The stripe rust fungus can also produce dark-colored teliospores that are specialized for survival, depending on the race and environmental conditions. Teliospores typically form late in the season when plants begin to senesce or when temperatures begin to cool.
Stripe rust is caused by the fungus Puccinia striiformis. Different specialized forms, forma speciales (abbreviated f. sp.) of this fungus occur, with f. sp. tritici causing disease mainly on wheat, some other grasses, and rarely on barley. In contrast, Puccinia striiformis f. sp. hordei causes disease mainly on barley and only a few varieties of wheat. It’s not possible to determine which forma speciales is infecting a plant by looking at it, and the disease cycle and management is the same.
Like other rust fungi, the stripe rust fungus is further specialized into races, each of which is capable of infecting some but not all wheat varieties, depending upon which resistance genes the variety contains. Races form in response to the deployment of new varieties with new combinations of resistance genes, and is a natural process that makes breeding for resistance an ongoing challenge.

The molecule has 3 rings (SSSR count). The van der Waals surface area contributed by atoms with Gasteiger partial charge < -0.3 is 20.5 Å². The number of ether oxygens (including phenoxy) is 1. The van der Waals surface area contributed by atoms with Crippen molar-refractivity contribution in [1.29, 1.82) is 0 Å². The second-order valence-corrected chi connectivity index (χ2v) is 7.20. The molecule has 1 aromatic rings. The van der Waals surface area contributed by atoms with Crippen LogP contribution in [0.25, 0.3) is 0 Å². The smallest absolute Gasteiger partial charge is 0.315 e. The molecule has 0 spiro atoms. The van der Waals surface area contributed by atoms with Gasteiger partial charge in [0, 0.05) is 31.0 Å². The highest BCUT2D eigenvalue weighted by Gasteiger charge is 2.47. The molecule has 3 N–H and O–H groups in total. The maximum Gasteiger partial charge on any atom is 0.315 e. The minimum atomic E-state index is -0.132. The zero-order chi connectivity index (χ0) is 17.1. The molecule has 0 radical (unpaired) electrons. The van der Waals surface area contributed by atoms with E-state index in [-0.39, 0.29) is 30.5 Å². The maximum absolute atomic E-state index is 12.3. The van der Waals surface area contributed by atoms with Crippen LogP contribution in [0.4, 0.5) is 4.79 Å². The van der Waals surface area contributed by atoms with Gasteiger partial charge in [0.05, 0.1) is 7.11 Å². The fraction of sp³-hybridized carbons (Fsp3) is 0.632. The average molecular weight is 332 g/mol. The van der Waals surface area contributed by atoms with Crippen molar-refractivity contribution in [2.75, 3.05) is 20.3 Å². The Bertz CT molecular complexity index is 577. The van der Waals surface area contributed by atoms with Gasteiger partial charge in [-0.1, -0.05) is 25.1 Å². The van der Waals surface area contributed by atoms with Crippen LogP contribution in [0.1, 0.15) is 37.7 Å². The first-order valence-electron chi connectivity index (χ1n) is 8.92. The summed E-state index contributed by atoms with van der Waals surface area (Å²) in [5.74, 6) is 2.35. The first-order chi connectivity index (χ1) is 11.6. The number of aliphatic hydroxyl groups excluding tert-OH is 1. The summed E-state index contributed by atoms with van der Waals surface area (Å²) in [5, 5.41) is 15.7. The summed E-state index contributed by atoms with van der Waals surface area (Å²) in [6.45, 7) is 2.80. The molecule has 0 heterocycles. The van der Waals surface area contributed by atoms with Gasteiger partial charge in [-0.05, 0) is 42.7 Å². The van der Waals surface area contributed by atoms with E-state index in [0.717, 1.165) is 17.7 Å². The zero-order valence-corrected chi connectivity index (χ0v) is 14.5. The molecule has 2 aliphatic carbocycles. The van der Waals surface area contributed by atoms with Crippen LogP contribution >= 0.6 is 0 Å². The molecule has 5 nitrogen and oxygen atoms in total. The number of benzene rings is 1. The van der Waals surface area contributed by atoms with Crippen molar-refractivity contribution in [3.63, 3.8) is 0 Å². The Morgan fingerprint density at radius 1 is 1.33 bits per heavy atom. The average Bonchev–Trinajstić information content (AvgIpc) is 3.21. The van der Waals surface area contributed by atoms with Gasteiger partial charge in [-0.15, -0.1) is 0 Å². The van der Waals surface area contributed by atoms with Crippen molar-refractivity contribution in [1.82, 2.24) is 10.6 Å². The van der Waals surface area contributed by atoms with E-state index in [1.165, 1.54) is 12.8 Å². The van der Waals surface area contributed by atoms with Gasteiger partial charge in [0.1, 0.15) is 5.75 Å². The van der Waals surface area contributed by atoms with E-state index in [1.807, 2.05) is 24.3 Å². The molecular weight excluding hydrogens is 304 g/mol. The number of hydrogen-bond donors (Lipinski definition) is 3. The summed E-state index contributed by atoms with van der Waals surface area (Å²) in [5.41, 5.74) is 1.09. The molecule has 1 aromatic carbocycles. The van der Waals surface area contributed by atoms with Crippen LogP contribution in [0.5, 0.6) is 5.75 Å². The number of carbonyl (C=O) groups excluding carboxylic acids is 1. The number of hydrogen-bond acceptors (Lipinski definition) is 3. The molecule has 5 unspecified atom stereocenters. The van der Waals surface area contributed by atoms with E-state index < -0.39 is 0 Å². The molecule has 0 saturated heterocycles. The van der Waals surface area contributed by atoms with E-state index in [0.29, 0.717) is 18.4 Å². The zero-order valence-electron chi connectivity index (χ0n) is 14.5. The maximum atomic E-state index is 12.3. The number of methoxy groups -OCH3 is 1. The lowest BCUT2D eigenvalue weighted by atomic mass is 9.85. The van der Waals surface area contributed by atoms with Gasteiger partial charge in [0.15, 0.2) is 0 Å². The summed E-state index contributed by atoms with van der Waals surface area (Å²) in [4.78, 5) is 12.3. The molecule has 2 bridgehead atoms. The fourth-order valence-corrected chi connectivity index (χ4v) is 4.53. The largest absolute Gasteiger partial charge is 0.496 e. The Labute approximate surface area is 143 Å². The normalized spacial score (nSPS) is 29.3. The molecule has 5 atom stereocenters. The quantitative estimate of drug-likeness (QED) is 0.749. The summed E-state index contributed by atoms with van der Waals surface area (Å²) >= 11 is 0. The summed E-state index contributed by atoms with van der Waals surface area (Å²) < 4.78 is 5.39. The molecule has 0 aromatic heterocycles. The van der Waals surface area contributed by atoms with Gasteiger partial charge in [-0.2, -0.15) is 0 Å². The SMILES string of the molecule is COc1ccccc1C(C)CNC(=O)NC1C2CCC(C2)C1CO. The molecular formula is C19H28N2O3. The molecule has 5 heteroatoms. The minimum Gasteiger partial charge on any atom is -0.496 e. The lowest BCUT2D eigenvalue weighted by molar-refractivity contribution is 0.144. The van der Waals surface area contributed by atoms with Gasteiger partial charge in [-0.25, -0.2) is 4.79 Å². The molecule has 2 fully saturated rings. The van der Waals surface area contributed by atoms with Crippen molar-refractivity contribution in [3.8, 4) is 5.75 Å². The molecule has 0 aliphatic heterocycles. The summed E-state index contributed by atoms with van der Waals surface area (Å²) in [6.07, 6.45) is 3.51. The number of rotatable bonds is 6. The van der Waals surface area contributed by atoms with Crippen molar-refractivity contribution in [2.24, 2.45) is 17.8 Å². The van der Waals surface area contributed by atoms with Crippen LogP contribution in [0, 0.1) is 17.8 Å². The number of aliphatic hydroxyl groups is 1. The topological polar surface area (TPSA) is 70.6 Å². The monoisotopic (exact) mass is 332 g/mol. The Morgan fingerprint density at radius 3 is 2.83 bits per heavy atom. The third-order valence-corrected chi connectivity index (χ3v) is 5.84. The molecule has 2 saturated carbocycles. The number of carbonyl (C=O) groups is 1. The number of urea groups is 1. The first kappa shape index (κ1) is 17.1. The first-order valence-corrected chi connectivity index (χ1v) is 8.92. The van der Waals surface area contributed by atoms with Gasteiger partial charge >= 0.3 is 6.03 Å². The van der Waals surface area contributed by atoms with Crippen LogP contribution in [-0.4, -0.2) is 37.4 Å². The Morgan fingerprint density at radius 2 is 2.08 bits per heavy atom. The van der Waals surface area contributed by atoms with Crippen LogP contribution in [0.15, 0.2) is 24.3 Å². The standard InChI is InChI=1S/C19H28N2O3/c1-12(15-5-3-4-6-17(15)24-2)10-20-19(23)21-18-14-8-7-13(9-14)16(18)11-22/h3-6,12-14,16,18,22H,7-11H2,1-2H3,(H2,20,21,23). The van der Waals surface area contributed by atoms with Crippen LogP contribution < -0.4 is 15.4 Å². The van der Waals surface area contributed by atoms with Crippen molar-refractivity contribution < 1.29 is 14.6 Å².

Although P. striiformis is able to infect common barberry (Berberis or Mahonia) like the stem rust fungus, there is no evidence to indicate that this is important in the PNW. Rather, the stripe rust fungus survives the winter between crops inside living wheat plants. The most important source of inoculum is from fall-sown plants infected during the fall by urediniospores from the previous crop. Mycelia and urediniospores of the stripe rust fungus are able to survive to -5°C in infected leaves. The greatest survival occurs in areas with mild winter weather such as along the Columbia River and the Willamette Valley. Growth and sporulation of the stripe rust fungus resumes when temperatures warm and wheat plants resume growth.